American Humor: The Deadly and Exacting Science of Vermiculture

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ILLUSTRATION: TIM HAGGARTY
Predictably, after weeks of strictly restrained input and meticulous record keeping, my discipline gave way.

Last Laugh shares MOTHER EARTH NEWS reader submitted American humor with other readers. The reader shares her horticultural nightmare when discovering her mistakes with the exacting science of vermiculture.

I make an effort to treasure each day. But let’s face it, some days are easier to treasure than others. It’s lovely to be a gardener on a sunny spring afternoon, serenely snipping bouquets of miniature daffodils. It’s a different thing altogether to break up clumps of clay with ungloved hands, only to discover that the cat has already determined her own purpose for the new flower bed. The pride of robust new rose growth sadly gives way to the shame of aphid invasion. The ecstasy of seeing pea sprouts poking through the mulch competes with the agony of a hundred little emerging tips of bindweed. Such is gardening.

I bring all of this up because I finally harvested my worm
bin. Talk about a dichotomy of hope and despair. It all
started last summer when I took home my blue plastic box
with its white smiley cartoon worm saying “Feed me garbage”
painted on the side. I envisioned myself soon scooping out
copious mounds of dark rich worm castings, just like the
stuff garden stores sell for $13.99 a bag. Tie some up with
a colorful ribbon and — presto — no more holiday gift
worries.

I did my best, initially, to follow the vermiculture creed — the exacting science of vermiculture —
feeding my red wigglers measured portions of their favorite
kitchen scraps and layering in just the right amount of
carefully torn soy-ink newspaper strips for bedding. I
dutifully mist-moistened the paper with filtered water and
shielded the worm bin from harsh sunlight. This mandated
wormfeeding regimen was tougher than Weight Watchers.

Predictably, after weeks of strictly restrained input and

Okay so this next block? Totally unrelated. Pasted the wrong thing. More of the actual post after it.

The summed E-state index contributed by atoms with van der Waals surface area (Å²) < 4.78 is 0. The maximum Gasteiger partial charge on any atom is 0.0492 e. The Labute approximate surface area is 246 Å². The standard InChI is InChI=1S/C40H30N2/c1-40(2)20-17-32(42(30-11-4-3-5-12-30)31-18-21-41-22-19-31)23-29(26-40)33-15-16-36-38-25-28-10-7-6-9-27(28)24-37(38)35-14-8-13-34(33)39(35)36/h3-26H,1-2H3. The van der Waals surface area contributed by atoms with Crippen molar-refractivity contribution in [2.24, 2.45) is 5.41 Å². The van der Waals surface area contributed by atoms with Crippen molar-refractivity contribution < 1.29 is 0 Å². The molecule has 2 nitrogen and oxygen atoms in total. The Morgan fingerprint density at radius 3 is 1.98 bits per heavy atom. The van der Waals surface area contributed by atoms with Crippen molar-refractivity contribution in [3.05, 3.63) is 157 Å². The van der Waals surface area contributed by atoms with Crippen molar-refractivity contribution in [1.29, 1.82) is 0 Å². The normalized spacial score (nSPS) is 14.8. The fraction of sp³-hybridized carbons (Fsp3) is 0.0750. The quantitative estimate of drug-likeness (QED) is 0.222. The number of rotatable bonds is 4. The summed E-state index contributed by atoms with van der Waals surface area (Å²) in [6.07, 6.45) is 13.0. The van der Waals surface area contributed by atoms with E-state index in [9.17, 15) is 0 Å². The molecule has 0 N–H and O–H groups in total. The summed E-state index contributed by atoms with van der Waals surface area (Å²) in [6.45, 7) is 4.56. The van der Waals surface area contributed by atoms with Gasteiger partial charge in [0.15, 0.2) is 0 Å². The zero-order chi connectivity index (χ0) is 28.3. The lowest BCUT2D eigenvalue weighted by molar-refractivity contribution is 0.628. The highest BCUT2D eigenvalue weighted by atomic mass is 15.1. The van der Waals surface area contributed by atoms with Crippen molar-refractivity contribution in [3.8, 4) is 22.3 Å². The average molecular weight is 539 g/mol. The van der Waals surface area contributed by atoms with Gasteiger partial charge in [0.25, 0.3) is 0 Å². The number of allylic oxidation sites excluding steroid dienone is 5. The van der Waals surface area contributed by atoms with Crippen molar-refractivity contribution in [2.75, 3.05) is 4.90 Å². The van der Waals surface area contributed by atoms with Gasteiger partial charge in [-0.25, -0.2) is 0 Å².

meticulous record keeping, my discipline gave way. I fed
more than the prescribed amount of wilted greens. I gave my
worms a whole spoiled cantaloupe. Instead of walking my
sinkside scrap tub out to the compost heap, I dumped it all
into the vermiculture bin, wantonly disregarding the
instructions to sort out citrus rinds, avocado pits and
onions. I essentially put the worms on a binge diet.

Apparently vermiculture is a more exacting science.

Months past schedule, on a damp, gray day, I carried the
bin outside to collect my hard-won worm castings. Eager to
run my fingers through the promised loot, I spread out
newspaper and overturned the contents. My heart sank.
Dashed were my visions of abundant sweet dark castings.
Clearly, there would be no gift bags of “gardener’s gold”
for the holidays. To my dismay, out poured a slimy mass of
rotting food and pale wads of decomposing worms. In that
instant, I believe I discovered what is meant by the stench
of death.

When the air cleared, I pulled up my portable gardening
bench and took a closer look. Gently spreading the goop
with my trowel, I started searching for survivors. Like a
rescuer patrolling the icy waters where the
Titanic sank, I watched carefully for any movement
and began lifting near-lifeless bodies from the wreckage.
Here a wiggle, there a squirm. As each little clinger to
worm life made itself noticed, I hoisted it up to safety. I
tenderly placed the barely living on a soft dry bed of
shredded newspaper. I muttered my solemn promise to all
wormkind that from that day forward I would faithfully obey
the hallowed rules of vermiculture.

I must have looked absolutely pitiful sitting there in the
cold, tearfully salvaging worm life, because my noble mate
gave up the coziness of our sofa to come outside and
console me with sweetness. There it was — my reason to
treasure even that difficult day.

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